As some other members of my family came in and out of a life of crime [related mainly to drugs and money], it instilled a worried family climate to which I was quite sensitive as a child. I remember some evenings where strange men visited my father. They sat around the dinner table for several hours drinking cognac and talking in low voices in Italian. Then they would exchange firm handshakes with my father and leave. I asked my father a few times why these men visited him, but he answered each time by saying it wasn’t anything a young girl should concern herself with. I learned many years later from my mother that these men wanted to buy my father’s printing company for money laundering purposes, but my father ultimately turned down their offer because he didn’t want to get his family involved in this world.
My mother was definitely an influence in my building fascination with the dark side. An avid consumer of crime novels and films, she was very protective of my younger sister and I when we were kids, and often warned us about “the maniacs out there.” Luckily, nothing ever happened, but I often wondered about these “maniacs”: Who were they? What did they look like? How many were they? To hear my mother talk about them, they were monsters who did terrible things to people, to children. I imagined demonic creatures, somewhere between man and animal.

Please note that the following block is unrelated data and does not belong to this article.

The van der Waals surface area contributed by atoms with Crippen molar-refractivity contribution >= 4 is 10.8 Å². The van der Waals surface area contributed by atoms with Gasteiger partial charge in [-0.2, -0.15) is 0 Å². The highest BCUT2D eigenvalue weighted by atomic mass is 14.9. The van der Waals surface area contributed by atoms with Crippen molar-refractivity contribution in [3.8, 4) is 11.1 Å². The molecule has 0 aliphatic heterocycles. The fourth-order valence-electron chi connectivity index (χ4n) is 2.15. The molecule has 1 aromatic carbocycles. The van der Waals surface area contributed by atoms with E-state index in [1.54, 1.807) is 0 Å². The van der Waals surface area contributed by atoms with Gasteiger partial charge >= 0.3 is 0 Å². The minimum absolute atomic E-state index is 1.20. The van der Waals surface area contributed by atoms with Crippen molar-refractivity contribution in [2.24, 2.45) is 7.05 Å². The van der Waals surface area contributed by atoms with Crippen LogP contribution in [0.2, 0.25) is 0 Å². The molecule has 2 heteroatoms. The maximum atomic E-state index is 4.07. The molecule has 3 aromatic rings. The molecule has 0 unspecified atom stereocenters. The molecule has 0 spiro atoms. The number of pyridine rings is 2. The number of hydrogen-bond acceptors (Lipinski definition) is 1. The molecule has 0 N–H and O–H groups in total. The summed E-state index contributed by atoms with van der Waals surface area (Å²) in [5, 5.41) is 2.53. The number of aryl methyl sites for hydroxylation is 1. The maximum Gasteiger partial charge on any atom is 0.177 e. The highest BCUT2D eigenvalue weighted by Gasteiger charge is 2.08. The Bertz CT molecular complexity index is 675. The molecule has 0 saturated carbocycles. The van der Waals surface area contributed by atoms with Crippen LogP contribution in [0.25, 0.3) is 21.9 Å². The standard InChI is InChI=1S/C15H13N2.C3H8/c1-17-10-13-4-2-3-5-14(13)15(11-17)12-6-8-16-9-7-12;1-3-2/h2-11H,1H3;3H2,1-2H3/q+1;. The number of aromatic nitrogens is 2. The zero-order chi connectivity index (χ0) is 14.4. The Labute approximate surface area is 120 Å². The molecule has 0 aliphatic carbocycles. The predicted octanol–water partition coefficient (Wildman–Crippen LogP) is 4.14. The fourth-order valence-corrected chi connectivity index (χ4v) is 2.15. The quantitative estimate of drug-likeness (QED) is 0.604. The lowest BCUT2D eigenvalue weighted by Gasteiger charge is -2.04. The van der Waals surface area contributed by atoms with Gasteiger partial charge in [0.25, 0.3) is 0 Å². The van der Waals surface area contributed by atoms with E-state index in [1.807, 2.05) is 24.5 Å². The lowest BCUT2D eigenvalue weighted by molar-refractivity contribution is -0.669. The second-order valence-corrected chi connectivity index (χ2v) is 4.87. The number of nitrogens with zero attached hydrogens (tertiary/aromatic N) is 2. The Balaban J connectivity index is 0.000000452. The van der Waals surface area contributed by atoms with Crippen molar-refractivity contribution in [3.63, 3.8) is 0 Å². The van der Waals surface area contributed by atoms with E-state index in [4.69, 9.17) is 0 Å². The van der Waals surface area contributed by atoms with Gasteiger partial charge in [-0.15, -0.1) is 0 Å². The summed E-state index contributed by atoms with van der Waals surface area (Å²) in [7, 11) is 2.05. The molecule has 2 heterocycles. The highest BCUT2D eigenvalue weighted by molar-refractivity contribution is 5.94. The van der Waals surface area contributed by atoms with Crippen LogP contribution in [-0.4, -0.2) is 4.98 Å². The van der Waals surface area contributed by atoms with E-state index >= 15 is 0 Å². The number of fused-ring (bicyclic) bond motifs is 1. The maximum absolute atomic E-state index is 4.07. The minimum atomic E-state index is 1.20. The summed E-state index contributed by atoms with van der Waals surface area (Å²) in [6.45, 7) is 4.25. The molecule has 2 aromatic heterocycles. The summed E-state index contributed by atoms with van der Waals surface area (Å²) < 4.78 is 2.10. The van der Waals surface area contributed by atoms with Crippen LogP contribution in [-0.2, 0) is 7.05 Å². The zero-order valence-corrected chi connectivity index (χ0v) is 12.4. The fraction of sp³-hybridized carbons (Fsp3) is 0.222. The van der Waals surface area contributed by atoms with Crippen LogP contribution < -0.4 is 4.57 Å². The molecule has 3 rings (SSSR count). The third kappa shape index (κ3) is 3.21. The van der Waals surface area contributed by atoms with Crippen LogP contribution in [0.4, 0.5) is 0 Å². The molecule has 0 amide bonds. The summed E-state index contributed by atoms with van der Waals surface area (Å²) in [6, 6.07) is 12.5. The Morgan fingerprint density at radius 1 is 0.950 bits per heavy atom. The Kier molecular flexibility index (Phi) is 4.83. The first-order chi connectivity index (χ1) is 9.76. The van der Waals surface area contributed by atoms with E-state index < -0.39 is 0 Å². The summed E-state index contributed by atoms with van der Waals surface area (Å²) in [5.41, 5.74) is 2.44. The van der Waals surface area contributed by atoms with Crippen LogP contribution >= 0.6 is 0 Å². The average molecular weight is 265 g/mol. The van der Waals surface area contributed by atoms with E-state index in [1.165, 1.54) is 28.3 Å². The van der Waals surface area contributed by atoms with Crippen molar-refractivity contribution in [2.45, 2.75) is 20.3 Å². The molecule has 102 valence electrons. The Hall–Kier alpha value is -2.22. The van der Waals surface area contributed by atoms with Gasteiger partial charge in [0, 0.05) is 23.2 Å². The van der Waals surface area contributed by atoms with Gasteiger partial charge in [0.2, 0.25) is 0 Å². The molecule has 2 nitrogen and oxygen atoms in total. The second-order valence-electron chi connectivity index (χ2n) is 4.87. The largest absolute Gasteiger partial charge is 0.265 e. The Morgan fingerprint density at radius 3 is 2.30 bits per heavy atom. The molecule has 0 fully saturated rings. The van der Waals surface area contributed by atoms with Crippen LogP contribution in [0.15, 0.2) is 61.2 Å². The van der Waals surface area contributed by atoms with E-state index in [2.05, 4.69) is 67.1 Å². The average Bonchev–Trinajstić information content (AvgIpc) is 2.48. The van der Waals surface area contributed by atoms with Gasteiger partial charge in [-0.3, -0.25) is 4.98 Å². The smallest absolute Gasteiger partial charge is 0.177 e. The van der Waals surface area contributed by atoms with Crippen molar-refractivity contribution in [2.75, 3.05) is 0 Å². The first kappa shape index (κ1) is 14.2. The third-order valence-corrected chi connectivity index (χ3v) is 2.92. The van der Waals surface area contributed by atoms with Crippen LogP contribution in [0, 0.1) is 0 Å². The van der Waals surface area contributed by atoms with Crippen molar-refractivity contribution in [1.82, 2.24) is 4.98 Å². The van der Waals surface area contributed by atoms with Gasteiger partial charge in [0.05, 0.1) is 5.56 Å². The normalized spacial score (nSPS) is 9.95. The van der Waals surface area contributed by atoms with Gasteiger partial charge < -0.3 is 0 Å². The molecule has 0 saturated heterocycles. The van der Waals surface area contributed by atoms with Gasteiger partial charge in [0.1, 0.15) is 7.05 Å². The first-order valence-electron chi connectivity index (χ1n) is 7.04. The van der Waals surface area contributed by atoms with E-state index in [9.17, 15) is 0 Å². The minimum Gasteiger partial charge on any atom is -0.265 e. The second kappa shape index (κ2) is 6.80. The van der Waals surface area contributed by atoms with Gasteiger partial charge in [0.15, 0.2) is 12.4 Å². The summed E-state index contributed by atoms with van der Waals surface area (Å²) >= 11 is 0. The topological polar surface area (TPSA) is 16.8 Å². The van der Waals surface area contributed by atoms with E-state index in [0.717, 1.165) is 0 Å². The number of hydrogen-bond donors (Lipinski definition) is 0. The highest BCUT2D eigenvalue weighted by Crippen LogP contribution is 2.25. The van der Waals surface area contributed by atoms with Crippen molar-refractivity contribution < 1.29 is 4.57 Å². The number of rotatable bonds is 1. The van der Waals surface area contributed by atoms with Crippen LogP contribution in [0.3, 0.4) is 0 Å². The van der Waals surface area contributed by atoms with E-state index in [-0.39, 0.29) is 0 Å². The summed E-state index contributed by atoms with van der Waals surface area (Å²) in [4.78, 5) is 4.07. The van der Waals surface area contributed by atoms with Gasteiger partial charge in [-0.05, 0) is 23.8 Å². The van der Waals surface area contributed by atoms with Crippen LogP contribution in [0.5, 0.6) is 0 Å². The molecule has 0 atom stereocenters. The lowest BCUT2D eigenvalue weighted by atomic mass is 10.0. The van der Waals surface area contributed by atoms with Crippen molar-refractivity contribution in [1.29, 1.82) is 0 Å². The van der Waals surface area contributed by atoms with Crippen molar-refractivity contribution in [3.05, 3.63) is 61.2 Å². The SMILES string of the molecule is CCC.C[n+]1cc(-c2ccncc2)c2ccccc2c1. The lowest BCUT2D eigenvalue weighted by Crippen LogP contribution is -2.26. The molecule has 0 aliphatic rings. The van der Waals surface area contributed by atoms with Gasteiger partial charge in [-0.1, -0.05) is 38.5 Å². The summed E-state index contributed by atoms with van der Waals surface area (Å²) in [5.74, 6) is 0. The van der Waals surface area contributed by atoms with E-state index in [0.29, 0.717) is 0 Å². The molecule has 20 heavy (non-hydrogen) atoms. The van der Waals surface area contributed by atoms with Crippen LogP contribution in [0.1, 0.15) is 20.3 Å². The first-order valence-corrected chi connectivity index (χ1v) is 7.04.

I had my first look at a “maniac” on August 10, 1977 when David Berkowitz, the Son of Sam, was apprehended. He had been terrorizing the residents of New York City since 1975, where he killed six people and wounded ten. That night, I saw him on the TV news: two policemen were holding and bringing him inside the police station, and he was all smiles! He looked happy to have been caught. Here he was, a short, bulky postal worker, who seemed nice and friendly. He didn’t look like the demon I had imagined. I was just six years old and I was stunned and fascinated: maniacs were ordinary-looking people.
On July 3rd, 1979, tragedy struck in my hometown of Montreal when two teenagers were killed on the Jacques-Cartier bridge that evening as they were returning home from a concert at the La Ronde amusement park. Chantal Dupont (15) and Maurice Marcil (14) were raped and beaten by Gilles Pimparé and Normand Guérin (both 25), and then thrown off the bridge. They both drowned. The killers were arrested a few days later. They had also attacked other people on the bridge in the weeks prior to these murders, looking for money as they were out of work. Again, two ordinary looking guys. This story had quite an impact in Quebec at the time and still to this day, people remember it. I had nightmares about it for several years as I had realized there are bad people out there… It’s part of Montreal’s most famous monster stories.
Another story that impacted me in my youth was that of John Hinckley Jr. who tried to kill President Reagan in 1981 in order to impress actress Jodie Foster. Hinckley became obsessed with the 1976 film Taxi Driver, in which disturbed protagonist Travis Bickle (Robert De Niro) plots to assassinate a presidential candidate. Hinckley developed an infatuation with Jodie Foster who plays Iris, an underage prostitute, in the film, and began to stalk her while she was studying at Yale University. I was already a fan of Miss Foster back then and I was impressed by the fact that a man would be willing to go that far to get a woman’s attention. That an obsession could be this strong. Was it love? Was it lust? Was he crazy?